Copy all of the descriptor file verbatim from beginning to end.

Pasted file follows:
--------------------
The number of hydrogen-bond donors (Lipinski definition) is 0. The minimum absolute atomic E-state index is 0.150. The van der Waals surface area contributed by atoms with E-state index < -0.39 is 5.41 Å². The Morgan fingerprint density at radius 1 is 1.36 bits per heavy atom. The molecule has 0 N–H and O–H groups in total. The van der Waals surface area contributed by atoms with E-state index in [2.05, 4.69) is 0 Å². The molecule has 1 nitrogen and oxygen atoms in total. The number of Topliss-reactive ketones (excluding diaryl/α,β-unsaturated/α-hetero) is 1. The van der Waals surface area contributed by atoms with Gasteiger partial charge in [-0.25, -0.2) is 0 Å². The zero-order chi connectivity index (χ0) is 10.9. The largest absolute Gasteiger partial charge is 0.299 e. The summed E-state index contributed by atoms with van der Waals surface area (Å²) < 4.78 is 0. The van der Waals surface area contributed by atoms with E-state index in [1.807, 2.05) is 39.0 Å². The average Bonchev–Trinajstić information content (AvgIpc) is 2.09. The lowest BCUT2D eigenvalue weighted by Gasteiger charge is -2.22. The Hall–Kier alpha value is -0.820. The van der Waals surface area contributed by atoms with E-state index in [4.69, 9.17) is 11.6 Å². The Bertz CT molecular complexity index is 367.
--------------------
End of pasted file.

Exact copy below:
The number of hydrogen-bond donors (Lipinski definition) is 0. The minimum absolute atomic E-state index is 0.150. The van der Waals surface area contributed by atoms with E-state index < -0.39 is 5.41 Å². The Morgan fingerprint density at radius 1 is 1.36 bits per heavy atom. The molecule has 0 N–H and O–H groups in total. The van der Waals surface area contributed by atoms with E-state index in [2.05, 4.69) is 0 Å². The molecule has 1 nitrogen and oxygen atoms in total. The number of Topliss-reactive ketones (excluding diaryl/α,β-unsaturated/α-hetero) is 1. The van der Waals surface area contributed by atoms with Gasteiger partial charge in [-0.25, -0.2) is 0 Å². The zero-order chi connectivity index (χ0) is 10.9. The largest absolute Gasteiger partial charge is 0.299 e. The summed E-state index contributed by atoms with van der Waals surface area (Å²) < 4.78 is 0. The van der Waals surface area contributed by atoms with E-state index in [1.807, 2.05) is 39.0 Å². The average Bonchev–Trinajstić information content (AvgIpc) is 2.09. The lowest BCUT2D eigenvalue weighted by Gasteiger charge is -2.22. The Hall–Kier alpha value is -0.820. The van der Waals surface area contributed by atoms with E-state index in [4.69, 9.17) is 11.6 Å². The Bertz CT molecular complexity index is 367.